2

How can I have a conditional sum in kdb, something like the following sql query

Select sum(qty > 0, qty, 0) as buy, sum(qty < 0, qty, 0) as sell from trades

I am looking for a way to do this without any where clause.

  • 1
    Can you share your expected output - not sure what the sql is supposed to be doing... – Chromozorz May 12 '17 at 5:32
5

You can achieve this using a lambda function inline on your select statement:

q)trades:([]sym:`a`b`c`d`e`f`g;qty:-34 -27 -11 50 19 -30 1)
q)select buy:sum {x where 0<x}[qty], sell:sum {x where 0>x}[qty] from trades
buy sell
--------
70  -102

Better method (with conditional):

q)select buy:sum ?[qty>0;qty;0], sell:sum ?[qty<0;qty;0] from trades
buy sell
--------
70  -102

Using 'min' and 'max' operators:

q)select buy:sum qty|0f,sell:sum qty&0f from trades
buy sell
--------
70  -102
  • great, thanks. exactly what I was looking for – chrise May 12 '17 at 10:02
4

I would follow the first method proposed by @davidcrossey, but would simplify code a bit and remove anonymous functions:

select buy: sum qty where qty > 0, sell: sum qty where qty < 0 from trades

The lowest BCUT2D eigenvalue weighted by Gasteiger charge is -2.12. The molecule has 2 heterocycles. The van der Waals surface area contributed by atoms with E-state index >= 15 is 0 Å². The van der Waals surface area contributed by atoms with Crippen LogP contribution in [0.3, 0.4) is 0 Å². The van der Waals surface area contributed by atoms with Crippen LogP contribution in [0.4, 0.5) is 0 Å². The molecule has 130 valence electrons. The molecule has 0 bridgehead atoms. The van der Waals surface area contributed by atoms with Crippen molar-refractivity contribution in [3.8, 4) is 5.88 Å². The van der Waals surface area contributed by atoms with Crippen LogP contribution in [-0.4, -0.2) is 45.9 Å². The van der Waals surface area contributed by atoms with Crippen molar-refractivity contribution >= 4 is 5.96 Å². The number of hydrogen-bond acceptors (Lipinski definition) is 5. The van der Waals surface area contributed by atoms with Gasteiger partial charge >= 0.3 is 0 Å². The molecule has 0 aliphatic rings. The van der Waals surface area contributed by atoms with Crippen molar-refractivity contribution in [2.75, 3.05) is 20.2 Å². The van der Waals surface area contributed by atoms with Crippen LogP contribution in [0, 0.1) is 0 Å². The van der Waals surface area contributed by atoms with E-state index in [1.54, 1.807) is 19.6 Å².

This query is preferable, because ?[;;] works slower and consumes more space (~ 2 times). min/max approach is probably faster but consumes x2 space as well. You may use next code as performance test, \ts returns time space used by the query

trades: enlist[`qty]!enlist -50 + 1000000?100;
\ts select buy: sum qty where qty > 0, sell: sum qty where qty < 0 from trades
// returns 43 8389424
\ts select buy:sum ?[qty>0;qty;0], sell:sum ?[qty<0;qty;0] from     trades
// returns 68 17826560
\ts select buy:sum qty|0f,sell:sum qty&0f from trades
// returns 39 16777856
-1

In this case < & > are acting as vector conditional operators, hence passing the full columns works. However, there are cases where a function needs the inputs as atoms, in that case, each can be used.

q)trades:([]sym:`a`b`c`d`e`f`g;qty:-34 -27 -11 50 19 -30 1)
q)select buy:sum qty where {0<x}each qty, sell:sum qty where {0>x} each qty from trades
buy sell
--------
70  -102

You can now replace {0<x} to some more complex function that takes atoms as parameters and it should work fine.

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